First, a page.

Musings from our trip to Israel…
I would say the experience truly started on the flight from Paris to Tel Aviv. It was a full flight. Full of Jews–most of them young men in dark dress pants, a white dress shirt with a prayer shawl underneath, and a dark head covering in one of two styles. About a third had a long curl of side burns.
I was seated next to one of the more “liberal” young men; black, white, and prayer shawl: check. But instead of the typical head coverings, he wore an Under Armor baseball cap.
He was pleasant, which was convenient, because I suddenly found myself with so many questions. I’ve been quite a few places, but these people and their culture intrigued me perhaps like no other.
A few years ago, no matter how many questions I had, I wouldn’t have asked. But I’m older and much less inhibited, I guess. I’ll ask if I want to.
I asked why some had the curly sideburns and others don’t. He sort of explained…complicated. That’s the answer.
Then another lady came down the aisle. Are you in the window? I asked, pointing at the only empty seat left in our row.
“Yes,” she replied. “But I would prefer to sit here.” She pointed to my aisle seat. Well then. So now I was in the window. But my victim was still stuck next to me.
This young man was from a Jewish community in Long Island. He was returning to Israel to finish the last of three years of schooling in Israel. Apparently, in their final semester, the boys do a combination of one-on-one discipleship and group partying.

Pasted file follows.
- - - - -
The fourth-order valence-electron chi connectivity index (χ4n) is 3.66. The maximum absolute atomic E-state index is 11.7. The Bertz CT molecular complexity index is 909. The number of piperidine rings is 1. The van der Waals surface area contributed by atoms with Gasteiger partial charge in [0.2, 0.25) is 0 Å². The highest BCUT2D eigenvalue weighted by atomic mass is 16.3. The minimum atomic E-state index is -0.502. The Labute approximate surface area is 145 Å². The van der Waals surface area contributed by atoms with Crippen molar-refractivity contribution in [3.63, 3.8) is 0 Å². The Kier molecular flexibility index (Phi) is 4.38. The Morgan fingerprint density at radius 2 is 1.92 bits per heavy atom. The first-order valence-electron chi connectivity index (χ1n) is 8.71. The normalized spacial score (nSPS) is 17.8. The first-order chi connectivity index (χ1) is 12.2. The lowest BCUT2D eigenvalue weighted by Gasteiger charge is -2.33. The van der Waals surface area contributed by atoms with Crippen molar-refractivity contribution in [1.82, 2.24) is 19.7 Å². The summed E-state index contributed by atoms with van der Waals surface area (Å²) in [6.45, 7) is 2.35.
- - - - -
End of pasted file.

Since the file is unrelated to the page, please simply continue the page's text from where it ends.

Why did he come to Israel to school? Basically, the answer was, “it’s complicated.”
Sitting in the boys’ section gave me a little taste of what they probably mean by partying…they were asking the flight attendant for Whiskey and watching crazy stuff on their iPads. Probably not much different than a bunch of guys from Long Island not Jewish.
I asked him questions about the economy, the safety, the lifestyle… and the recurring answer was that Israel is a complicated country.
I asked him what he would do after school and he said, “Go into finance. Like every other Jew.”
At least that one wasn’t complicated.
He hoped to get married soon so I asked if he had a girlfriend. I got the impression that the girlfriend thing hadn’t worked out so well for him, but the fall back was matchmaking. Apparently, a process now largely handled by moms. Sounds complicated.
I asked him how many kids Jewish families had and he told me, “Some have as many as God gives them. Some have as many as they can handle.”
Okay, so I did refrain from asking how they keep their little caps on. Some had little clips, but others mystify me. But I had to let him nod off after a while.
While he slept, I tried to think of a creative way to bridge our conversation into the gospel. But when I tried, he was clearly not interested. That much was simple.
If the airplane food was in any way an indication of what food they serve in this country, I am going to lose weight on this trip. The only thing on the tray I would label as “good” was a piece or dark chocolate the size of my thumb.
But then, never judge a country by airplane food. Even my captive seat mate didn’t eat it.
It was about midnight when we landed. I said goodbye to my new friend and we took our weary bodies to the hotel looking forward to exploring this complicated country for ourselves.